Conexión Samanta – part IV
Here is your second advent gift of the day, the last part of the translation of Conexión Samanta! It was a great show, no, even if the audio quality was horrible! When can we expect to see the sequel? Please tell me there will be a sequel! Or better yet, an entire TV program dedicated to following the players around. I’ll even pay Cuatro (or any other channel) if they let me be the host!
My conclusions after watching this program: Capdevila, Llorente, Javi, Mata and Cazorla come across very, very well. If you didn’t love them before, you’d definitely love them now. Iker came off as a bit grumpy and argumentative, Piqué as slightly immature, and Raúl Albiol needs to enunciate!!!
Iker & Sergio
Waiter: Two Cokes.
Iker Casillas: Is it cold?
SV: When did you starting playing this?
IC: Not too long ago, I still didn’t know how to play.
SV: And who showed you how?
IC: Some friends.
SV: Do you have the same friends as before? Or is it not easy?
IC: In my case, it’s easier than with Sergio, because he’s from Sevilla. I’m in Madrid every day.
Sergio Ramos: They come up to Madrid, I go to Sevilla when I can, it depends on my football schedule, and I have less time now, but I have the same friendships that I’ve always had.
IC: Look at what cards you have.
SV: Let’s go.
How much do you usually bet?
IC: One euro.
SV: Just one euro? With all that you earn?
IC: Hold on one second. You’re not poor either, are you?
SV: More than you, I bet!
IC: I’m not talking about that, I’m just saying that you’re not poor.
SV: Well, I don’t have anything to complain about.
IC: I’m tired of always hearing about how much footballers earn… what can I say.
SR: It’s what football generates.
IC: Football generates that money and the principal actors in football are the footballers. That’s what it is. I’m not going to expand on this, but what can we do? I think you can play for one euro.
SV: Ok, I’ll bet one euro.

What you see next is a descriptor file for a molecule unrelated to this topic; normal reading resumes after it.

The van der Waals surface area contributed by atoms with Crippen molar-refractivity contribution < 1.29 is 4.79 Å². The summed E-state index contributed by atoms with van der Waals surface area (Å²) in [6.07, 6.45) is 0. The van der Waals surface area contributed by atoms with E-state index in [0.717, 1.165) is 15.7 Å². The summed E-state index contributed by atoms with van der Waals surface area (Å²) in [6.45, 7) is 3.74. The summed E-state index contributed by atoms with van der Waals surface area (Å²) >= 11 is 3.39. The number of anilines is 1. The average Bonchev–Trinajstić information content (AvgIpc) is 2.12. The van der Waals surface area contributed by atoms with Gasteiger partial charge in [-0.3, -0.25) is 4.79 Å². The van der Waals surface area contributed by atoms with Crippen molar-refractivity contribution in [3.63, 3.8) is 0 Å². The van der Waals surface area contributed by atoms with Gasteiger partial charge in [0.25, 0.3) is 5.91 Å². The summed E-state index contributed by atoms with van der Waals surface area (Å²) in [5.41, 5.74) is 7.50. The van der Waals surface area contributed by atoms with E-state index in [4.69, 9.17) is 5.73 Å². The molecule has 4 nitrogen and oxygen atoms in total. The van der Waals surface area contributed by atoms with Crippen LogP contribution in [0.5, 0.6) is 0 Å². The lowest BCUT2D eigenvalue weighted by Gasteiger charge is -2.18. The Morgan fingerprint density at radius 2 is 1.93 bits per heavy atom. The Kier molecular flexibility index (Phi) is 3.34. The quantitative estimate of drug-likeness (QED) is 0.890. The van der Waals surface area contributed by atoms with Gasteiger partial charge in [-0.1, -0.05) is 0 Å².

I raise you five euros.
IC: I’ll see your five euros, because I think you’re a bit of a bluffer.
IC: I don’t know if the previous reports you did were the truth or not…
SV: Hey, you can’t say that!
IC: Ok, whatever you want, but I have doubts!
SV: I’m here with you, yes or no? It’s true, isn’t it?
IC: I’m sorry but I have my doubts.
SV: Are you a hologram?
IC: I get criticized when I mess up, so I can criticize too, no? Everyone has that right.
SR: I wouldn’t do that, for example.
SV: Does it upset you when people criticize you?
IC: No, who doesn’t mess up? But then when they start talking about the [private] life of someone… if he’s doing that, doing this… you can have 10 games and one bad game, but they focus on the bad game. The country is like this, always. When you’re at the very top, everyone, in this case especially journalists, have it in for you.
SV: I got very indignant when they suddenly started talking about Sara and said it was her fault that you messed up, you remember? That seemed to me…
IC: I’m not going to say anything about that, because if I say anything…
SV: Because whatever you say…
IC: Whatever I say will be misconstrued. In the end, I think that with time everyone will get what they deserve and I think silence is the best way to respond to all of this.
SV: So what do you do to not get angry? Because you have feelings too…
SR: It’s inevitable, because it bothers you when someone speaks badly of you. And more so if they talk about personal things. But you have to learn to live with that…
IC: I don’t think that people realize that we have mothers, fathers, families, friends…
SV: And do they suffer? Are they hurt by this?
IC: More than us.
SR: Of course.
IC: A lot more than us. Think about it, my mother in the stands, or his mother, or anyone’s mother, having to put up with everything they say about us.
SV: Two pairs.
IC: Joder, you learned fast!
IC: Goal, no. Whoever wins this pays for the Cokes.
SV: No one told me that.
IC: You have to be smarter.
SV: Good luck tomorrow!
JC: It’s game day. Today we’re going to play Portugal. I can’t believe this is how I make a living. Let’s see what the room is like. I think the TV’s a bit too small. That’s Sporting Lisboa’s stadium, but that’s not where we’re going to play.
Manolo el del Bombo
MB: I always wear a sweatsuit in the colors of Spain, from the bottom to the top. This is not a sweatsuit, this is a suit. I have the jacket as well. If I go anywhere where the national team is, I have to wear the uniform.
I’ve been to eight World Cups, six Eurocopas, almost 400 games, but the most important thing is that the people love you.
I have various hats…